ACLU sues State Department for failure to disclose 'war on terror' documents

[JURIST] The American Civil Liberties Union (ACLU) [official website] on Thursday filed [press release] a lawsuit [complaint, PDF] against the US Department of State (DOS) [official website] for failing to disclose information about the government's "War on Terror" efforts, even though Wikileaks [website] has already released the desired documents. The ACLU filed a Freedom of Information Act (FOIA) [5 USC § 552; JURIST news archive] request [text, PDF] for 23 embassy cables, to which the government has yet to respond. The embassy cables contain information about diplomatic responses to US abduction, interrogation, detention and rendition practices and President Obama's decision to withhold photographs of US interrogations, as well as information about the prosecution and release of Guantanamo Bay [JURIST news archive] detainees and use of unmanned aerial vehicles. The New York Times, the Guardian, Le Monde, El Pais and Der Spiegel [media websites] published articles in November 2010 based on documents alleged to be the embassy cables, which were released by Wikileaks. ACLU demanded that the documents be released by the government agency as a matter of public interest and increased understanding of government operations and activities. The ACLU National Security Project Litigation Director Ben Wizner condemned the government's conduct:

Our current secrecy regime has become completely untethered from reality. The government's insistence that information published throughout the world remains 'classified' is not only ridiculous—it's a legal fiction that has permitted government officials to evade liability for illegal conduct. All too often, the government has employed secrecy not to protect the nation from harm, but to protect the powerful from embarrassment and accountability.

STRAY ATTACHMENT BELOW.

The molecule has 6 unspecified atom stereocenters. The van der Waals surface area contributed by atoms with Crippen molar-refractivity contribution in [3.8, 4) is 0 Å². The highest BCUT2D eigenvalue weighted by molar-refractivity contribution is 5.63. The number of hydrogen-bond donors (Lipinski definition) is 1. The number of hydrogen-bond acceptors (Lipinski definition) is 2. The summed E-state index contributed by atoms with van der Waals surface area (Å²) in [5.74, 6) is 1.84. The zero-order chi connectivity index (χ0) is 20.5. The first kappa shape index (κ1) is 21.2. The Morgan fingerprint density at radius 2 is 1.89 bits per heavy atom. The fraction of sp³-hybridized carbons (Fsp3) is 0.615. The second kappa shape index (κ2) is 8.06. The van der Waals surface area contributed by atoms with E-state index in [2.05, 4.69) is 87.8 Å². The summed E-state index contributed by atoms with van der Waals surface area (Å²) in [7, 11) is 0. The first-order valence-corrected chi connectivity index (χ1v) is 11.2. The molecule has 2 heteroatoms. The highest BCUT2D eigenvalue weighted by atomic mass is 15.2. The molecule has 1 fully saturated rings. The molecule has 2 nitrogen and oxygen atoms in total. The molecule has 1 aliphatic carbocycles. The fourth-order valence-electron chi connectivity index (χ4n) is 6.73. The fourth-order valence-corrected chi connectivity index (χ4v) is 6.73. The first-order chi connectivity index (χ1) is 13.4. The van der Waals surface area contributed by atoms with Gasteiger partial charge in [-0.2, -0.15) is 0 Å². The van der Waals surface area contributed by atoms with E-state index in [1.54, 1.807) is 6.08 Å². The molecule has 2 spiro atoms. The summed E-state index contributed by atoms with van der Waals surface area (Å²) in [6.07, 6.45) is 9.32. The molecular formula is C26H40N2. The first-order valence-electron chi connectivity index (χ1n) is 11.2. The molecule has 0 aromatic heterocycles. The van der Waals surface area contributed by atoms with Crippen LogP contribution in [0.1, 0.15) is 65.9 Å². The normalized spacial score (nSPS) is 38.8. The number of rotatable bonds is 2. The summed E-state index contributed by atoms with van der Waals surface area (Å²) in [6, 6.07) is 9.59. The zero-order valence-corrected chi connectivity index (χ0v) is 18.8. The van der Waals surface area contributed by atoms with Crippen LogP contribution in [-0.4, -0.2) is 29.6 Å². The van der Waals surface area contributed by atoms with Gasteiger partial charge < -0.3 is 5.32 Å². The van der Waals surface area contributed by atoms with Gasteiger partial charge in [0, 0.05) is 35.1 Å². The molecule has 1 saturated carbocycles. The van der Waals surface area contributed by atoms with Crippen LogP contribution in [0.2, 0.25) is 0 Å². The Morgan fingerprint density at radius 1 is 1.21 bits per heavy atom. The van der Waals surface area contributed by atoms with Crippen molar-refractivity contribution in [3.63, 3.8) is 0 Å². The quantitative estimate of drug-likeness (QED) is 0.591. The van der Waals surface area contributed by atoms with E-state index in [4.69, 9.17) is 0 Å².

The ACLU is seeking immediate release of the requested documents.

In January, the US Court of Appeals for the District of Columbia Circuit [official website] ruled [opinion, PDF] that the US government does not have to release [JURIST report] non-redacted transcripts requested by the ACLU relating to the interrogation of certain "high value" detainees at Guantanamo Bay. The ACLU chastised the Obama administration [JURIST report] in June 2010 for shielding Bush administration officials from civil suit and criminal prosecution in relation to the treatment of detainees in US custody. That same month, the ACLU highlighted formerly classified torture-related documents in honor of Torture Awareness Month [official website]. In April 2010, another ACLU FOIA suit resulted in the release [JURIST report] of internal Central Intelligence Agency [official website] documents [part 1, PDF; part 2, PDF; part 3, PDF] revealing that a former agency head may have agreed to the destruction of videotapes [JURIST news archive] showing harsh interrogations of terror suspects.

 

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